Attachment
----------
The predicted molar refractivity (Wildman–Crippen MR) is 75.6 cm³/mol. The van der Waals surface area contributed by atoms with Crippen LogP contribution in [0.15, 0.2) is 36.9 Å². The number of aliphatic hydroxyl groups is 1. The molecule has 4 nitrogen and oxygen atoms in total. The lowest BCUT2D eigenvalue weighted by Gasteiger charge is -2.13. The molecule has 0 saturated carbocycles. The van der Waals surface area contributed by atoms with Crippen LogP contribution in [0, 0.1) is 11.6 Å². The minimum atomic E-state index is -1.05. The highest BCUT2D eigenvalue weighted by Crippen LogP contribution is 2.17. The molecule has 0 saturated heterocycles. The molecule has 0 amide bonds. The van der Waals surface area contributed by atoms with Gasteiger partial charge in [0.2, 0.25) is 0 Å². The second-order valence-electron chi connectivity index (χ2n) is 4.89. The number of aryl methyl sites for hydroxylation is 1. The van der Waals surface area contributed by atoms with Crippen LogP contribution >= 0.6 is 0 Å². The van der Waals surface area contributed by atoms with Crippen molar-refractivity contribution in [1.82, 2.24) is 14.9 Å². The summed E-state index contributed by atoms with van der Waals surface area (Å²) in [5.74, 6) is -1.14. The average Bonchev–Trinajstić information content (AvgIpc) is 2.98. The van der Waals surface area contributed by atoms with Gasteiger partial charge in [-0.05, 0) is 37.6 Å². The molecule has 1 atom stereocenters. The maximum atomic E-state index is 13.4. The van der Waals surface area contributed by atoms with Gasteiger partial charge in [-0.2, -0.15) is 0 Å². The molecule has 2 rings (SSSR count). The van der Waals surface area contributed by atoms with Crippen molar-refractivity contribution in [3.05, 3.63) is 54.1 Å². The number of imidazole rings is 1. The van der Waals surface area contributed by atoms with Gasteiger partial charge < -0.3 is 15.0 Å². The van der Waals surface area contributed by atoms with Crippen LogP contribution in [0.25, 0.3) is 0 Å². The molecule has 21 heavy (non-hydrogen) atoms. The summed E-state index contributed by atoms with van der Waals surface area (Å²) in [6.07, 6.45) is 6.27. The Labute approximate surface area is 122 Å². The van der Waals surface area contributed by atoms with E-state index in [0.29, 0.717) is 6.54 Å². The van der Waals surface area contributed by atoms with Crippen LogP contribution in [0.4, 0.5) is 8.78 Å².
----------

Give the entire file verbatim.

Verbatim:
The predicted molar refractivity (Wildman–Crippen MR) is 75.6 cm³/mol. The van der Waals surface area contributed by atoms with Crippen LogP contribution in [0.15, 0.2) is 36.9 Å². The number of aliphatic hydroxyl groups is 1. The molecule has 4 nitrogen and oxygen atoms in total. The lowest BCUT2D eigenvalue weighted by Gasteiger charge is -2.13. The molecule has 0 saturated carbocycles. The van der Waals surface area contributed by atoms with Crippen LogP contribution in [0, 0.1) is 11.6 Å². The minimum atomic E-state index is -1.05. The highest BCUT2D eigenvalue weighted by Crippen LogP contribution is 2.17. The molecule has 0 saturated heterocycles. The molecule has 0 amide bonds. The van der Waals surface area contributed by atoms with Gasteiger partial charge in [0.2, 0.25) is 0 Å². The second-order valence-electron chi connectivity index (χ2n) is 4.89. The number of aryl methyl sites for hydroxylation is 1. The van der Waals surface area contributed by atoms with Crippen LogP contribution >= 0.6 is 0 Å². The van der Waals surface area contributed by atoms with Crippen molar-refractivity contribution in [1.82, 2.24) is 14.9 Å². The summed E-state index contributed by atoms with van der Waals surface area (Å²) in [5.74, 6) is -1.14. The average Bonchev–Trinajstić information content (AvgIpc) is 2.98. The van der Waals surface area contributed by atoms with Gasteiger partial charge in [-0.05, 0) is 37.6 Å². The molecule has 1 atom stereocenters. The maximum atomic E-state index is 13.4. The van der Waals surface area contributed by atoms with Gasteiger partial charge in [-0.2, -0.15) is 0 Å². The molecule has 2 rings (SSSR count). The van der Waals surface area contributed by atoms with Crippen molar-refractivity contribution in [3.05, 3.63) is 54.1 Å². The number of imidazole rings is 1. The van der Waals surface area contributed by atoms with Gasteiger partial charge < -0.3 is 15.0 Å². The van der Waals surface area contributed by atoms with Crippen LogP contribution in [0.25, 0.3) is 0 Å². The molecule has 21 heavy (non-hydrogen) atoms. The summed E-state index contributed by atoms with van der Waals surface area (Å²) in [6.07, 6.45) is 6.27. The Labute approximate surface area is 122 Å². The van der Waals surface area contributed by atoms with E-state index in [0.29, 0.717) is 6.54 Å². The van der Waals surface area contributed by atoms with Crippen LogP contribution in [0.4, 0.5) is 8.78 Å².